The Magazine of Lenton Local History Society

Lenton Times Issue 1 - October 1988

The Lenton Steeplechase


Each year one Sunday morning in late September or early October spectators eagerly gather at the roadside to cheer on runners as they take part in Nottingham's marathon and half marathon races. The streets of Lenton constitute some four miles of the course so local residents have every opportunity to get a good view of the runners. Probably most express a casual interest in who is winning; more often the vital concern is to check out how friends and relations are faring. Lentonians have been treated to this annual spectacle for the last eight years, but it is clearly not the first event of athletic prowess to happen here. One that Pat Bailey came across while working on the index of Nottingham papers for the Lenton Local History Society took place almost a hundred and fifty years ago. This was the 'Lenton Foot-Steeplechase'.


Photo by Paul Bexon

Not the Lenton Foot-Steeplechase, but this year's marathoners as they came along Leengate.
Photograph by Paul Bexon.

Probably in imitation of similar races put on elsewhere in the country at the time, Thomas Rayner, landlord of The Smiths Arms on Willoughby Street in New Lenton, had organised a subscription steeplechase, which, attracted seven entrants and if the reporter from the Nottingham Review is to be believed, a crowd in excess of fifteen thousand people. These gathered on the grassy slopes of The Park, on the bank of the river Leen (which then ran where Castle Boulevard is now situated), and along the side of the canal - all places which commanded a good view of the course. 'The line of country' was considered 'uncommonly well adapted for trying the metal of the men'. The competitors had to cross the river Leen near the former Rock Chapel of St. Mary (now more or less the site of Kenning's Car Hire), then the canal which was between four and five feet deep, after which were two brooks both about six yards wide, followed by three other dykes. Once they had touched a gate alongside the railway line the runners retraced their steps back to the starting point which was up by the Barracks in the north west corner of the Park.

The entrants consisted of William Simpson, a wagoner in the employment of Mrs Thorpe baker of Pelham Street, Nottingham, William Barnett of Sneinton, Henry Hetherington the sole Lenton representative, and Messrs. Norman, Milton, Smith and Turton, all from Radford. It seems that many a wager was made on the outcome of the race. At one point Milton was adjudged to be the likely winner with odds of 5 to 4 but when Simpson made his appearance the crowd evidently liked what they saw and he became the firm favourite.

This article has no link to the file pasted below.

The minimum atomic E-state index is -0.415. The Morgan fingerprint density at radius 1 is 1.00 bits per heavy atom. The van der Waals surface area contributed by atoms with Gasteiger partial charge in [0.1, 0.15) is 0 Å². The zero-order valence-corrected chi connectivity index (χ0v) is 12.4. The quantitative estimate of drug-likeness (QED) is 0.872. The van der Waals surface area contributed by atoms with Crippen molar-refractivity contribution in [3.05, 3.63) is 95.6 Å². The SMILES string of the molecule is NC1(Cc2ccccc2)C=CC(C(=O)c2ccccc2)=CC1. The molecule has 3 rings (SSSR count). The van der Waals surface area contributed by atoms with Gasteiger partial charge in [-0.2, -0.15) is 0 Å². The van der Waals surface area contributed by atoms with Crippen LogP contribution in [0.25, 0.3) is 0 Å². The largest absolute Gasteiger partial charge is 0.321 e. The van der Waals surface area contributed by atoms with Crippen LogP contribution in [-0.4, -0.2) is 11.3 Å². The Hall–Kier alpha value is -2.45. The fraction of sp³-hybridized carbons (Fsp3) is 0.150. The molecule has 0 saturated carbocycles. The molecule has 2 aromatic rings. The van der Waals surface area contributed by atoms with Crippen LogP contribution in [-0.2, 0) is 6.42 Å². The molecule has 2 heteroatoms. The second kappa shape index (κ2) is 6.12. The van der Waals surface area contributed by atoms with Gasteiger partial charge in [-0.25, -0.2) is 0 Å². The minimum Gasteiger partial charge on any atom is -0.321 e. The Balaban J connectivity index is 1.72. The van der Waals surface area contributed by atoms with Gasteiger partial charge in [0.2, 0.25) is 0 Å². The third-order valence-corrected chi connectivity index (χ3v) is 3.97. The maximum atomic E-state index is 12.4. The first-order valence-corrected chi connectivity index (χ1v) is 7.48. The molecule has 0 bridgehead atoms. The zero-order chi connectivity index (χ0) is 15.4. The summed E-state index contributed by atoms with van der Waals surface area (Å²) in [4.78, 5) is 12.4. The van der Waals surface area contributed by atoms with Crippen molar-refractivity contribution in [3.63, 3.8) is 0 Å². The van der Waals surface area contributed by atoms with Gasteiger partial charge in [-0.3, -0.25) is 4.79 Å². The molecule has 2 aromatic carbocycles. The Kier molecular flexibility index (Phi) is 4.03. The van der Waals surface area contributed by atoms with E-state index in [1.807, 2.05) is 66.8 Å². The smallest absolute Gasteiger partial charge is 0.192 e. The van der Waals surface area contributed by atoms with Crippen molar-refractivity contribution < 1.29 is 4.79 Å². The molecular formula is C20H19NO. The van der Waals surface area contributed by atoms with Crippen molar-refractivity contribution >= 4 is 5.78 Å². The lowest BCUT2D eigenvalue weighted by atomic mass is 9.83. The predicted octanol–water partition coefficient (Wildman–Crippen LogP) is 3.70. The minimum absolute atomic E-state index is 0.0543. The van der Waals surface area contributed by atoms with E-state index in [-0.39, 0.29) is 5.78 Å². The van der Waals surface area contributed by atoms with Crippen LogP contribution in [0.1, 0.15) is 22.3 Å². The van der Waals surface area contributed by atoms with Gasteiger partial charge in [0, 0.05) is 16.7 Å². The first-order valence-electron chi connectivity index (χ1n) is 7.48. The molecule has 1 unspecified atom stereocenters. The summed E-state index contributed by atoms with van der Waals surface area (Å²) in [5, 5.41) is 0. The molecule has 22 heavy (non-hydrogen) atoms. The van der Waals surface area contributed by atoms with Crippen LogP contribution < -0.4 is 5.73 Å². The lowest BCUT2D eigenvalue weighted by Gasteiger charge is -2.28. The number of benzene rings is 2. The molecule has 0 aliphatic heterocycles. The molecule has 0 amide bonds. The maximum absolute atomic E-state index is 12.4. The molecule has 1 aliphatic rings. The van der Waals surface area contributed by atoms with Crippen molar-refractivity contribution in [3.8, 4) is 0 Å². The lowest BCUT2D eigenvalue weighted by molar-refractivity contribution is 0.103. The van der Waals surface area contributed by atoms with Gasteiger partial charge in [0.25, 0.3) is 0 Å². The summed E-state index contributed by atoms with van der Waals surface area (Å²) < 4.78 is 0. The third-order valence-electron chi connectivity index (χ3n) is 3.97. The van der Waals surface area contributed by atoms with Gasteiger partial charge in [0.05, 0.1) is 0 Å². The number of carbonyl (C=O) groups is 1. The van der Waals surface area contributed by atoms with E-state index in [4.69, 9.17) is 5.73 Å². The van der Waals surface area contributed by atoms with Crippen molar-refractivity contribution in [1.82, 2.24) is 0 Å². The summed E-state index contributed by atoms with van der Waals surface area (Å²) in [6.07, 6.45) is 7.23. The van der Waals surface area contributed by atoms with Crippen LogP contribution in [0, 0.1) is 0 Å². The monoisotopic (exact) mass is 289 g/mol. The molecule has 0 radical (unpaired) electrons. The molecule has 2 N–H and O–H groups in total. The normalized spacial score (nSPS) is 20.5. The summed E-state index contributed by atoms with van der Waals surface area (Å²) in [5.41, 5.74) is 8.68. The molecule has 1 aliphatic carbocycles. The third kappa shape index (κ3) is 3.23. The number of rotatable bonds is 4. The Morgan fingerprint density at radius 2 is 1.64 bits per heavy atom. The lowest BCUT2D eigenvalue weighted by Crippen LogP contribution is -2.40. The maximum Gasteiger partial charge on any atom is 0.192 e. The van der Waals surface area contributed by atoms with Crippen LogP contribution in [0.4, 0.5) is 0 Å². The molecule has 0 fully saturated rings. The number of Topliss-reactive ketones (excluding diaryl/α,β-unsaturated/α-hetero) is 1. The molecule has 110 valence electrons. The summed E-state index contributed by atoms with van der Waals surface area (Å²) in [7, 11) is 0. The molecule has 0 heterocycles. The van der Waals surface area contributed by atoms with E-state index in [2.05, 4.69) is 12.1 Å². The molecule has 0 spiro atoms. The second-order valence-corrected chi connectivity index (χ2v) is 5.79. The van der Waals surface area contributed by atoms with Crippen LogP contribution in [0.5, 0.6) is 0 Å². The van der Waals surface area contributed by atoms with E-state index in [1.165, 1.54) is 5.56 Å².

Once the runners had shed their 'upper garments' the men came to the post and after one false start got away, Milton taking the lead at a pace which it was clear he couldn't sustain. Netherington, the local hope, lay second. 'When they came to the Leen these two with Simpson dashed into it, and of course fell, amidst peals of laughter, which were still louder when they emerged from the river as their legs and thighs looked as though they were encased in mudboots'. These three kept together until they reached the canal, across which Milton and Hetherington swam. Simpson, by walking across, was the first out. He cleared the hedge alongside and then jumped the first brook, followed by Milton and Hetherington, who were beginning to show signs of distress. 'Simpson now began to make play and bounded over the field at a very strong pace leaving his competitors and made an astonishing leap over the (next) brook into which Hetherington fell'. The other five took a slight diversion, crossing by a bridge and so avoiding this particular hazard. Simpson cleared the first two dykes easily but the last was so wide that he was compelled to wade through it and came out covered up to his middle in black mud. Simpson reached the railway gate, which he touched and on his return met the other six before they had even reached the last dyke. Finding he had the race sown up, Simpson slackened his pace and beckoned to his rivals to try and catch up. Simpson waded across the canal once more, apparently showing little sign of fatigue followed by Hetherington, Barnett, Milton and the other Radford men. Simpson ran up the ascent of the Park quite strongly and finished about 100 yards ahead of Hetherington who was in a terrible state, while in third place was Barnett, Sneinton's, by now, not so white hope.

The parties, 'with several patrons of athletic exercises' retired to The Smiths Arms where they 'partook of a substantial dinner and the cloth having been drawn and the prizes awarded... a pleasant evening was passed'.

The original account of the race appeared in the Nottingham Review 24.4.1840





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